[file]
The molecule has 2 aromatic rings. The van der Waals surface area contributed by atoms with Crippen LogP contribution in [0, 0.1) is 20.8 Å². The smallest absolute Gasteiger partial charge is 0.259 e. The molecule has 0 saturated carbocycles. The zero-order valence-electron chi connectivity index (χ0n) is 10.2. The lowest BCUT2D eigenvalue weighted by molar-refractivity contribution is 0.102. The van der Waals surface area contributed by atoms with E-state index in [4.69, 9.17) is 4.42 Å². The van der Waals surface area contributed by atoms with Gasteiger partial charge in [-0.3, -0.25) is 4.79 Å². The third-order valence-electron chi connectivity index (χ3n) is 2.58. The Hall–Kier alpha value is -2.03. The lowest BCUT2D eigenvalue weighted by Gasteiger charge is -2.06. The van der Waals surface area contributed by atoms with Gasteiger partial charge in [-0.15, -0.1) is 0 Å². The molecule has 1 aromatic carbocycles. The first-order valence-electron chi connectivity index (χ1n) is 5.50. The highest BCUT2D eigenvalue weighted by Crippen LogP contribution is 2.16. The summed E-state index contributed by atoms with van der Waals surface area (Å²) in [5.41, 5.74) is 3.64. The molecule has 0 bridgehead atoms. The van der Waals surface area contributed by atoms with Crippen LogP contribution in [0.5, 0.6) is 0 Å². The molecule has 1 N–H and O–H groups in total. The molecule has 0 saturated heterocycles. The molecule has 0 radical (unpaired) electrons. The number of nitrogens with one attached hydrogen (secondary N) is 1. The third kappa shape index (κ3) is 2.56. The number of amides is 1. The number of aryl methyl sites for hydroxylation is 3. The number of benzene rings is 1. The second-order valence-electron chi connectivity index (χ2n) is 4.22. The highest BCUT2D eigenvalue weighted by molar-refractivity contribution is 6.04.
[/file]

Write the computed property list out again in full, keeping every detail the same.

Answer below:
The molecule has 2 aromatic rings. The van der Waals surface area contributed by atoms with Crippen LogP contribution in [0, 0.1) is 20.8 Å². The smallest absolute Gasteiger partial charge is 0.259 e. The molecule has 0 saturated carbocycles. The zero-order valence-electron chi connectivity index (χ0n) is 10.2. The lowest BCUT2D eigenvalue weighted by molar-refractivity contribution is 0.102. The van der Waals surface area contributed by atoms with E-state index in [4.69, 9.17) is 4.42 Å². The van der Waals surface area contributed by atoms with Gasteiger partial charge in [-0.3, -0.25) is 4.79 Å². The third-order valence-electron chi connectivity index (χ3n) is 2.58. The Hall–Kier alpha value is -2.03. The lowest BCUT2D eigenvalue weighted by Gasteiger charge is -2.06. The van der Waals surface area contributed by atoms with Gasteiger partial charge in [-0.15, -0.1) is 0 Å². The molecule has 1 aromatic carbocycles. The first-order valence-electron chi connectivity index (χ1n) is 5.50. The highest BCUT2D eigenvalue weighted by Crippen LogP contribution is 2.16. The summed E-state index contributed by atoms with van der Waals surface area (Å²) in [5.41, 5.74) is 3.64. The molecule has 0 bridgehead atoms. The van der Waals surface area contributed by atoms with Crippen LogP contribution in [0.5, 0.6) is 0 Å². The molecule has 1 N–H and O–H groups in total. The molecule has 0 saturated heterocycles. The molecule has 0 radical (unpaired) electrons. The number of nitrogens with one attached hydrogen (secondary N) is 1. The third kappa shape index (κ3) is 2.56. The number of amides is 1. The number of aryl methyl sites for hydroxylation is 3. The number of benzene rings is 1. The second-order valence-electron chi connectivity index (χ2n) is 4.22. The highest BCUT2D eigenvalue weighted by molar-refractivity contribution is 6.04.